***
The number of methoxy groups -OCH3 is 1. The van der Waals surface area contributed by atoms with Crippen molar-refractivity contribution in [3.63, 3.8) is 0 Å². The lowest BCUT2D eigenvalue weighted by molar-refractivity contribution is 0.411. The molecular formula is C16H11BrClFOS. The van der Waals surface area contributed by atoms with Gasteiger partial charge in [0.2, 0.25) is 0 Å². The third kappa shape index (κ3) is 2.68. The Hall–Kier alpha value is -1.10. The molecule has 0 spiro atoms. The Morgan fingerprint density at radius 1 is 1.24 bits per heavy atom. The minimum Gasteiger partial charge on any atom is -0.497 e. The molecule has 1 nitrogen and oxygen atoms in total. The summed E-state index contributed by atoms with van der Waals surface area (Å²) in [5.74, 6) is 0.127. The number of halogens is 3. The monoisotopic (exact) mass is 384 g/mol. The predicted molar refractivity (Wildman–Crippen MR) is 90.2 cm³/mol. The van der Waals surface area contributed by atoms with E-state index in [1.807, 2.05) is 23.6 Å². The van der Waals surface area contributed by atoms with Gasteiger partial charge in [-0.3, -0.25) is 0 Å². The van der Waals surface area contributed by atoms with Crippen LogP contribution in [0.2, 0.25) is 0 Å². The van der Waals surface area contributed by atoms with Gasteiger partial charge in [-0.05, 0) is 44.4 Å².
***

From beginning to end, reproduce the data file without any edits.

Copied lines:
The number of methoxy groups -OCH3 is 1. The van der Waals surface area contributed by atoms with Crippen molar-refractivity contribution in [3.63, 3.8) is 0 Å². The lowest BCUT2D eigenvalue weighted by molar-refractivity contribution is 0.411. The molecular formula is C16H11BrClFOS. The van der Waals surface area contributed by atoms with Gasteiger partial charge in [0.2, 0.25) is 0 Å². The third kappa shape index (κ3) is 2.68. The Hall–Kier alpha value is -1.10. The molecule has 0 spiro atoms. The Morgan fingerprint density at radius 1 is 1.24 bits per heavy atom. The minimum Gasteiger partial charge on any atom is -0.497 e. The molecule has 1 nitrogen and oxygen atoms in total. The summed E-state index contributed by atoms with van der Waals surface area (Å²) in [5.74, 6) is 0.127. The number of halogens is 3. The monoisotopic (exact) mass is 384 g/mol. The predicted molar refractivity (Wildman–Crippen MR) is 90.2 cm³/mol. The van der Waals surface area contributed by atoms with E-state index in [1.807, 2.05) is 23.6 Å². The van der Waals surface area contributed by atoms with Gasteiger partial charge in [-0.3, -0.25) is 0 Å². The van der Waals surface area contributed by atoms with Crippen LogP contribution in [0.2, 0.25) is 0 Å². The van der Waals surface area contributed by atoms with Gasteiger partial charge in [-0.05, 0) is 44.4 Å².